Kayaking Upriver: Realistic for Newbie?

I walk along the Sacramento River trail in Redding, California and have done so for over a year, losing 50 lbs so far as a result. While walking I notice people kayaking the river all the time. I like to mix up my exercise program and kayaking looks like a lot of fun.

My question is this: the river seems to flow about 4 or 5 miles per hour, and is pretty calm in this particular area. There is a boat ramp, but due to a fish ladder just a few hundred yards downstream of the ramp, a person would need to paddle upstream. How hard would this be to do?

I’d like to buy a kayak, but I don’t want to spend the type of money I’ve been seeing for new ones. Is it even possible to purchase a used Kayak for around $500 that would be sufficient for a newbie to paddle upstream a mile (or more) in the aforementioned conditions?

I’ve seen the river there. It would not
be hard for you to paddle upstream in a “recreational” kayak, but get some initial training, and then practice on a lake before you hit the river.

What About Costco Kayaks?
Would a kayak such as this one work?


Or what about those inflatables from stores such as Big 5, that run around $400 to $500 ?

4-5 mph?
I am hoping the 4-5 mph you are estimating is high. A beginner kayaker in a recreational type boat would likely be able to do 2-3 mph.

There are tricks to get around faster stretches, such as by using eddies.

I would see if there is a rental location nearbye and try renting a boat for the area first. Or talk to someone at a kayak shop that would know the specifics for that location.

Also, this is the time of the year that the shops start selling their rental fleets, so maybe you can pick up a decent used boat. Watch craigslist also.

Stay away from inflatables.
Or paddle before you buy.

An Educated Guess, and A Pointer:
I’m guessing the river is significantly slower than that. I think if you see water that is really flowing 4 or 5mph, it will probably “appear” to be too fast to paddle against. I can think of two or three occassions when some rec kayakers asked me if I thought the current was about 5 mph when it was really only half that fast. So, my guess is that you can do it. You could actually measure the current speed to be sure (with a floating stick, a tape measure and a stopwatch). You can probably paddle 3 to 4 mph in a basic rec kayak.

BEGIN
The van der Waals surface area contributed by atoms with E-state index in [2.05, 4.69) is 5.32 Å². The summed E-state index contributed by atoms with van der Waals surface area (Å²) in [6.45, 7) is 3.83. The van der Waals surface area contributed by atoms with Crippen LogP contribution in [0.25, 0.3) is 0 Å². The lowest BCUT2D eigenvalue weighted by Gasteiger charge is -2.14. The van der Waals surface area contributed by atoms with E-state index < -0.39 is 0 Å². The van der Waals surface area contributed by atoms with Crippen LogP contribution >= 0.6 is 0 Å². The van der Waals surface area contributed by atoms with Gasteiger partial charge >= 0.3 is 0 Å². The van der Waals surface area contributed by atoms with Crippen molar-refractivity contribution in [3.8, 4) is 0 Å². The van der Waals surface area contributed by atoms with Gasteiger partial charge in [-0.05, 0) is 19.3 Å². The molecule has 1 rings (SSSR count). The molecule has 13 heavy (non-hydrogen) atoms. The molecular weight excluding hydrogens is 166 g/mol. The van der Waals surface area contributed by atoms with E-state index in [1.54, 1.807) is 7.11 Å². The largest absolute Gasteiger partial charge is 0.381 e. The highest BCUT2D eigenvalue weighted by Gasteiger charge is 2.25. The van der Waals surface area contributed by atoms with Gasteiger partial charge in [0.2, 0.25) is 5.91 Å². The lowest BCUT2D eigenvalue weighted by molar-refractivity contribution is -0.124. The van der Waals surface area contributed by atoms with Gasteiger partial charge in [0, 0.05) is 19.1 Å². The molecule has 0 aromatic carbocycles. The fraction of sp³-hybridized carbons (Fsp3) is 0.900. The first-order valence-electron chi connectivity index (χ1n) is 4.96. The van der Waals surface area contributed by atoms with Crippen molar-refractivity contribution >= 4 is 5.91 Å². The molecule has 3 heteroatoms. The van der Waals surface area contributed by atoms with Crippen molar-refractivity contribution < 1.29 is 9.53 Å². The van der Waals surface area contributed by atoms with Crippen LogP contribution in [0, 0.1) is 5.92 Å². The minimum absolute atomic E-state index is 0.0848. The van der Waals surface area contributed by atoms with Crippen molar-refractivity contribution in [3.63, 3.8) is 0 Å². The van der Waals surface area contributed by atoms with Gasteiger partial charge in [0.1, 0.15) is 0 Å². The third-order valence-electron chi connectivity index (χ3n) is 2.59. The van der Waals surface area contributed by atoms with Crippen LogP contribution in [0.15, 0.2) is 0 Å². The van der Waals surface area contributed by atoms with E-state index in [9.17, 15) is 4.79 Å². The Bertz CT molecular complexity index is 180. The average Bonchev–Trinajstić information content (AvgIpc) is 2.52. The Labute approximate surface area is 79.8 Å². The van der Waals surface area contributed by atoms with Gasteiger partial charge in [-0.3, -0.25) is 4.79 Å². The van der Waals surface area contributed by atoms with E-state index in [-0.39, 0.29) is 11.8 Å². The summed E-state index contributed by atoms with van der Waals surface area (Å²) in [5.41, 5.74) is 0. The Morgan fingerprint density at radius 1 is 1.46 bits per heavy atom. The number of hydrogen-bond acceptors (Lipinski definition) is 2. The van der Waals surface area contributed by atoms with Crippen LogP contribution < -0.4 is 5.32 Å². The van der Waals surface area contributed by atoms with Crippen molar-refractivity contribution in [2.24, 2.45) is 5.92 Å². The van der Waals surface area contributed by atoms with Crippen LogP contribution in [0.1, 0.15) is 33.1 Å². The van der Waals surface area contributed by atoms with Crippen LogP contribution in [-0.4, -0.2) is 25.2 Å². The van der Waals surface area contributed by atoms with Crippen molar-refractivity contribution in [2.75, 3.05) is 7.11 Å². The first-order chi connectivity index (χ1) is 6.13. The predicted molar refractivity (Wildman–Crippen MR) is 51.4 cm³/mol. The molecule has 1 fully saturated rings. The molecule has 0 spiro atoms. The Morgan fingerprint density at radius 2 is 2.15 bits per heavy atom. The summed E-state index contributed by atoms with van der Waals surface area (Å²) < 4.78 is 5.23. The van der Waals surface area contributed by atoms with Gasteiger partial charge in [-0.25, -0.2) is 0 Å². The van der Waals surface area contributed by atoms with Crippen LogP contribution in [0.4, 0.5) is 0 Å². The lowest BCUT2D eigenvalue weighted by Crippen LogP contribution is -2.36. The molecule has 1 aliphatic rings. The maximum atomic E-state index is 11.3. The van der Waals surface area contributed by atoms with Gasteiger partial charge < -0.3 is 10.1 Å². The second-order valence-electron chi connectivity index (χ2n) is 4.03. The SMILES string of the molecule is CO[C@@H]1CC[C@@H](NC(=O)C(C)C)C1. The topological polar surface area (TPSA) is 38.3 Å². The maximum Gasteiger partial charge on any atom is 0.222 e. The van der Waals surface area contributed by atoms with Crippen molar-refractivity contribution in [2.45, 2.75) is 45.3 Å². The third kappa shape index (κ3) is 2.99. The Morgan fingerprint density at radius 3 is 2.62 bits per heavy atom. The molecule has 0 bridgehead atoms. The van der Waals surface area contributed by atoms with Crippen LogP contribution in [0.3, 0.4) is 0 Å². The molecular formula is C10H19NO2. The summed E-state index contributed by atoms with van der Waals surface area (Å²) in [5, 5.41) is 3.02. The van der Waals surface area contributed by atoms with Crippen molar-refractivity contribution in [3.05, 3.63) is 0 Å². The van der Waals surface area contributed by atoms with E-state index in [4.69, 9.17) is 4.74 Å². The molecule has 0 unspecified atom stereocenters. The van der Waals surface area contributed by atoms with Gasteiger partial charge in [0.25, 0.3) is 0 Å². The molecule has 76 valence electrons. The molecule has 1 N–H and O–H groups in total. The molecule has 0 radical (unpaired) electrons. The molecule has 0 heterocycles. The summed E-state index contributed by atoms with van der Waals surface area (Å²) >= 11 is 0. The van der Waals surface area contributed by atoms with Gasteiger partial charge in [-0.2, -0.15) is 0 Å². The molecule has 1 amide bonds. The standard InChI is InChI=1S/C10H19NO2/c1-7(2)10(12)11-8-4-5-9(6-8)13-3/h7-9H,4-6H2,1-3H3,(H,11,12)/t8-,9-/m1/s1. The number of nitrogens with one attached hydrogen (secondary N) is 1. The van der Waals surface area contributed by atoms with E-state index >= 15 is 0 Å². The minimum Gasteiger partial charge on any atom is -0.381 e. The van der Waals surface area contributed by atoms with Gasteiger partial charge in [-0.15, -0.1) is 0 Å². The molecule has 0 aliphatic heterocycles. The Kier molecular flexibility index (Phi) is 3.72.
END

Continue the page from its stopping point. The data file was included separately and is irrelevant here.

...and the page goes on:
However, in my opinion, “paddling for fitness” is not an easy thing for most people. As a beginner using mostly arm muscles, you won’t burn enough energy to raise your heart rate more than a smidgeon before those muscles just give out. It takes lots of practice to develop really good full-body paddling technique to the point that you can raise your heart rate very much for an extended time. Of course, developing your paddling skill that way is a worthy goal - just don’t expect instant cardio benefits as you get started.

Donny, yes you can paddle
the Sacramento upstream. I have gone down to Red Bluff (about 20 plus miles) and no way is the water running 4-5mph…maybe 3 tops earlier in the Spring.Do a few miles up/down 3-4 times a week and you will get your strength in short time…that river can be paddled year around with proper gear.

Regarding your kayak for $500…completely possible and Craigslist is your friend. I just picked up a very lightly used Necky Santa Cruze 12.6’ for $200.! I suggest you post a wanted ad on Craigs and see what happens.

FYI, the Sportsmans Warehouse in Rocklin (near Roseville) has a new Old Town Loon 138 on markdown for $550. At 13’8" this would be an excellent river boat and all around kayak. Kayaks are out there…happy hunting.

Stop and think about each of these questions for a moment.

Do you hear the water calling to you?

Do you see yourself going on kayaking trips to different areas near you?

Would you like to be out on the water at least once a week?

If so, get a kayak…

However, I sensed a little reservation in your post.

Do you only want to paddle that one river?

Are you looking at kayaks as a way to break out of the monotony of your current routine?

Do you only have a limited time to spend paddling each week?

If so, maybe you might consider another hobby…

I do want you to consider kayaking though. I think it is an excellent pastime. Like your walking, it takes a commitment. I gather from your post that you are very committed to walking, great.

I learned a valuable lesson a long time ago that I would like to share with you.

Recreational sports equipment can be deceptive. I understand hesitating to spend big $ on something you haven’t tried. The tendency is to “try it out” with entry level gear.

However, to really get the benefit and enjoyment from a new sport/hobby you should purchase equipment which is more capable than you are. Give your skills and confidence room to grow into the sport and you will stick with it.

Look inside yourself. If you truly feel that you already are a kayaker at heart, then don’t hesitate. You ARE worth the expense.

Purchase and read some kayaking magazines to get yourself familiar with the sport, skills needed, extra equipment required and the different kayaks that are available.

Get a decent boat. There are deals to be had out there. Use your commitment to find a good deal on a worthy piece of equipment.

At minimum you want:

a) at least one bulkhead (two is better)

b) greater length for speed 12’ to 14’ is good to start

c) not too narrow (for stability) 24-28"

With commitment and a decent boat, questions about paddling upstream in 3-5mph current will soon fade away and you can enjoy kayaking in many different locals/conditions.

The fact that you sought out this website and became a member tells me that you ARE a kayaker already… You just need to get that first kayak to get started. Why not start out right?

Hope to see you on the water,